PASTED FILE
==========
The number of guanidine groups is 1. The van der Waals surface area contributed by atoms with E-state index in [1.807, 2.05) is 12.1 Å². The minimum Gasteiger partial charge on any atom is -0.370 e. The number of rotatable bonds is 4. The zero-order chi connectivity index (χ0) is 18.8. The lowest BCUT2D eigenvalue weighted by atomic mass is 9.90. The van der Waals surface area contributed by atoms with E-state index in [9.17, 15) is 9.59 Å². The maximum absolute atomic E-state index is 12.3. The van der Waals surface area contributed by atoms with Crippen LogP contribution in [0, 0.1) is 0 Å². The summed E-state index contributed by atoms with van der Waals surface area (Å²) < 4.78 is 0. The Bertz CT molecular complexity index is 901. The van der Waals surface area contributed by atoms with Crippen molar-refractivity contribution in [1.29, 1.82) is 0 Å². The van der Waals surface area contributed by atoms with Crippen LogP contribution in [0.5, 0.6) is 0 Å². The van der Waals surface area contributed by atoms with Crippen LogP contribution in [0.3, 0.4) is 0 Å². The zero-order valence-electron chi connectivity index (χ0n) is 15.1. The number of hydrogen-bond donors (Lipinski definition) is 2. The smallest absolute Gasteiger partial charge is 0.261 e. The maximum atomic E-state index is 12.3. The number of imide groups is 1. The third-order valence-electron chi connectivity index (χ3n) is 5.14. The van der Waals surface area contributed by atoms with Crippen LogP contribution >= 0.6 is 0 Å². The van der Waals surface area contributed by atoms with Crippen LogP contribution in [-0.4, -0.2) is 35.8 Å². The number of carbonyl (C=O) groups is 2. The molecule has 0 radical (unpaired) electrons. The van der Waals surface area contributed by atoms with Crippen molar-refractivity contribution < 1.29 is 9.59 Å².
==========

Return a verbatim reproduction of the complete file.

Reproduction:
The number of guanidine groups is 1. The van der Waals surface area contributed by atoms with E-state index in [1.807, 2.05) is 12.1 Å². The minimum Gasteiger partial charge on any atom is -0.370 e. The number of rotatable bonds is 4. The zero-order chi connectivity index (χ0) is 18.8. The lowest BCUT2D eigenvalue weighted by atomic mass is 9.90. The van der Waals surface area contributed by atoms with E-state index in [9.17, 15) is 9.59 Å². The maximum absolute atomic E-state index is 12.3. The van der Waals surface area contributed by atoms with Crippen LogP contribution in [0, 0.1) is 0 Å². The summed E-state index contributed by atoms with van der Waals surface area (Å²) < 4.78 is 0. The Bertz CT molecular complexity index is 901. The van der Waals surface area contributed by atoms with Crippen molar-refractivity contribution in [1.29, 1.82) is 0 Å². The van der Waals surface area contributed by atoms with Crippen LogP contribution in [0.5, 0.6) is 0 Å². The van der Waals surface area contributed by atoms with Crippen LogP contribution in [0.3, 0.4) is 0 Å². The zero-order valence-electron chi connectivity index (χ0n) is 15.1. The number of hydrogen-bond donors (Lipinski definition) is 2. The smallest absolute Gasteiger partial charge is 0.261 e. The maximum atomic E-state index is 12.3. The number of imide groups is 1. The third-order valence-electron chi connectivity index (χ3n) is 5.14. The van der Waals surface area contributed by atoms with Crippen LogP contribution >= 0.6 is 0 Å². The van der Waals surface area contributed by atoms with Crippen LogP contribution in [-0.4, -0.2) is 35.8 Å². The number of carbonyl (C=O) groups is 2. The molecule has 0 radical (unpaired) electrons. The van der Waals surface area contributed by atoms with Crippen molar-refractivity contribution < 1.29 is 9.59 Å².